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New York's Village Voice draws protests over classifieds linked to child sex trafficking

John Buffalo Mailer, son of Village Voice founder Norman Mailer, speaks at a protest in the front of the alternative weekly's Manhattan offices.

The Village Voice, the iconic New York weekly newspaper that became a counterculture force in the 1960s, is under fire over claims a classified advertising site it owns is used for child sex-trafficking.

Nearly 100 protesters gathered in front of the paper's editorial offices in the East Village on Thursday to demand that Village Voice Media-owned  Backpage.com be shut down because its adult classified section includes ads that have been linked to prostitution involving minors. The classified ad website earns the parent company $22 million per year, according to The New York Times.

John Buffalo Mailer, 33, the son of author Norman Mailer, who co-founded the Village Voice in 1955, was in attendance at the protest.

"This was once a progressive paper, a people's paper, and to see it lose its credibility is heartbreaking," Mailer told The Associated Press.

"He would not have approved of this at all," Mailer said of his father, who died in 2007.

Mailer's father, along with Ed Fancher and Dan Wolf launched the paper out of a two-bedroom apartment in the Greenwich Village section of Manhattan and quickly became known for their groundbreaking investigative articles and counter-culture reporting.

The protesters, a coalition of religious leaders, activists, and politicians set up a pile of children’s sneakers in front of the Village Voice building in Cooper Square.

"These are for the girl who should have been walking in these shoes, but isn't," said the Rev. Galen Guengerich, senior pastor of Manhattan's All Souls Unitarian church, holding up a pair at the protest. "We hear the silent cries of those who have been used and discarded."

The group also delivered a near-250,000-signature petition demanding that Village Voice Media stop running the ads.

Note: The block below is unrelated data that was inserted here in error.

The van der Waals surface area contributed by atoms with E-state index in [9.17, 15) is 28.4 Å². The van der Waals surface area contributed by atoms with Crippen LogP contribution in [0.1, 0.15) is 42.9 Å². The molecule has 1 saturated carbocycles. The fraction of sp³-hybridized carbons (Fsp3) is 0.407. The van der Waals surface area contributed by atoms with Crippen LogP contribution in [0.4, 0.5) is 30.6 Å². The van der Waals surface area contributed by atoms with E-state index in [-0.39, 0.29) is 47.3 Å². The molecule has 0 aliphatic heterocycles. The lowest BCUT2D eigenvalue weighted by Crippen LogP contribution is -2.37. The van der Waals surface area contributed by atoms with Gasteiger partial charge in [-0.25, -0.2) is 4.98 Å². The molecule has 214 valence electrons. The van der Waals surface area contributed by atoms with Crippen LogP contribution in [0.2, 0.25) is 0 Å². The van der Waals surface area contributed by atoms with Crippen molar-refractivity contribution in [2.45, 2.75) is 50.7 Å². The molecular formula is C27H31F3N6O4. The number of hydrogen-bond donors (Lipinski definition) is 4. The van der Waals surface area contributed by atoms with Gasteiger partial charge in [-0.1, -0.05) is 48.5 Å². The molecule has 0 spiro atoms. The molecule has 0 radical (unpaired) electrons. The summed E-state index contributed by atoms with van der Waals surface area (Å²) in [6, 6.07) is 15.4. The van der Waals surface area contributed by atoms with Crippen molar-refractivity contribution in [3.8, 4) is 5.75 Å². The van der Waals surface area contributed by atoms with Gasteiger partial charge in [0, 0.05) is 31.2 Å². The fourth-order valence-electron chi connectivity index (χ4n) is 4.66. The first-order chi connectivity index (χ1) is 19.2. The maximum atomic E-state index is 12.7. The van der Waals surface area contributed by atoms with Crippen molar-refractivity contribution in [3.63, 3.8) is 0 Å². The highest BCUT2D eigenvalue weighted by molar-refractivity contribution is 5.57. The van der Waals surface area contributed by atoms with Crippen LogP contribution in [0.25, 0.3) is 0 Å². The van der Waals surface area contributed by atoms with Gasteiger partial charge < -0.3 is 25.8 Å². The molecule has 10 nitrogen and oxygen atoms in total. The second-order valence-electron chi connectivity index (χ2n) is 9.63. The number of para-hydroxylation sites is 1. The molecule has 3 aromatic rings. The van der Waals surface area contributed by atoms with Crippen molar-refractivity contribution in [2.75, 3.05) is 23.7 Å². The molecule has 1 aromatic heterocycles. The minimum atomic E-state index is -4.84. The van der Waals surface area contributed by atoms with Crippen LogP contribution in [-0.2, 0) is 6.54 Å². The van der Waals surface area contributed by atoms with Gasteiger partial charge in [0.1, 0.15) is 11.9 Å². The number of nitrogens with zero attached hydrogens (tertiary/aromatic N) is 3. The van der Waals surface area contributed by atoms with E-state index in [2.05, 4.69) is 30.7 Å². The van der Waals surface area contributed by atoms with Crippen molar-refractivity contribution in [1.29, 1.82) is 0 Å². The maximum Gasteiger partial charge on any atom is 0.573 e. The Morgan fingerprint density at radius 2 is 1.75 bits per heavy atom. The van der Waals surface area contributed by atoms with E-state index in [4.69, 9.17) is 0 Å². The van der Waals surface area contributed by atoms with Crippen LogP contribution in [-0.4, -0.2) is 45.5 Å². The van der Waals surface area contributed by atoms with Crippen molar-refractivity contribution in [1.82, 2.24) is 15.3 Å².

Officials at Village Voice Media did not return calls for comment. But in a rebuttal to a story in The New York Times, officials defended their practices.

"Backpage dedicates hundreds of staff to screen adult classifieds in order to keep juveniles off the site and to work proactively with law enforcement in their efforts to locate victims," Village Voice officials wrote on the paper's website. "When the authorities have concerns, we share paperwork and records and help them make cases."

Opposition to the Village Voice Media and Backpage.com began last year when a group of attorneys general from across the country wrote a letter to Backpage.com saying that the site needed to do more to curtail the ads.

"While Backpage.com professes to have undertaken efforts to limit advertisements for prostitution on its website, particularly those soliciting sex with children, such efforts have proven ineffective," the letter reads.

The prosecutors claimed at the time that they had tracked more than 50 instances in 22 states of charges filed against those trafficking or attempting to traffic minors on the site.

In some cases, adults are pictured but minors are substituted at the "point of sale" in a grossly illegal transaction, the prosecutors said.

Several members of the City Council in New York have also introduced a piece of resolution that asks Village Voice Media to close down the adult section because it is being used as a "platform to traffic minors for sex."

The Associated Press contributed reporting to this story.